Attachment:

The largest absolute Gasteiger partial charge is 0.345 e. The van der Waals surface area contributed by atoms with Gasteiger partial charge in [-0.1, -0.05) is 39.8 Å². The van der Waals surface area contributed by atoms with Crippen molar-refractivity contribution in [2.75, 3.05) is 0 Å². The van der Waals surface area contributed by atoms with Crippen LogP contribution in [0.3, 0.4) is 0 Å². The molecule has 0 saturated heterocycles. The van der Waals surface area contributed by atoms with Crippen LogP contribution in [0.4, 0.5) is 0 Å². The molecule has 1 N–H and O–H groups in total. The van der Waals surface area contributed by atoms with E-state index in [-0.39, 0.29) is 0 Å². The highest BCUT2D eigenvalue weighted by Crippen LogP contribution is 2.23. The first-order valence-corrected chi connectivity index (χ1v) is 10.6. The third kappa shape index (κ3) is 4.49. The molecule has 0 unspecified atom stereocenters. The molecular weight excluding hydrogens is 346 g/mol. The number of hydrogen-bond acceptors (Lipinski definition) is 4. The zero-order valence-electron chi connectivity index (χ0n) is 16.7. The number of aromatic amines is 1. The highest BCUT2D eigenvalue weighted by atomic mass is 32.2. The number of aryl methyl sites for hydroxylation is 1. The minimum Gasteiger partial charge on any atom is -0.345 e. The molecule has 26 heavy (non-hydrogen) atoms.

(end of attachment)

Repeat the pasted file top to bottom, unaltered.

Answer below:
The largest absolute Gasteiger partial charge is 0.345 e. The van der Waals surface area contributed by atoms with Gasteiger partial charge in [-0.1, -0.05) is 39.8 Å². The van der Waals surface area contributed by atoms with Crippen molar-refractivity contribution in [2.75, 3.05) is 0 Å². The van der Waals surface area contributed by atoms with Crippen LogP contribution in [0.3, 0.4) is 0 Å². The molecule has 0 saturated heterocycles. The van der Waals surface area contributed by atoms with Crippen LogP contribution in [0.4, 0.5) is 0 Å². The molecule has 1 N–H and O–H groups in total. The van der Waals surface area contributed by atoms with E-state index in [-0.39, 0.29) is 0 Å². The highest BCUT2D eigenvalue weighted by Crippen LogP contribution is 2.23. The first-order valence-corrected chi connectivity index (χ1v) is 10.6. The third kappa shape index (κ3) is 4.49. The molecule has 0 unspecified atom stereocenters. The molecular weight excluding hydrogens is 346 g/mol. The number of hydrogen-bond acceptors (Lipinski definition) is 4. The zero-order valence-electron chi connectivity index (χ0n) is 16.7. The number of aromatic amines is 1. The highest BCUT2D eigenvalue weighted by atomic mass is 32.2. The number of aryl methyl sites for hydroxylation is 1. The minimum Gasteiger partial charge on any atom is -0.345 e. The molecule has 26 heavy (non-hydrogen) atoms.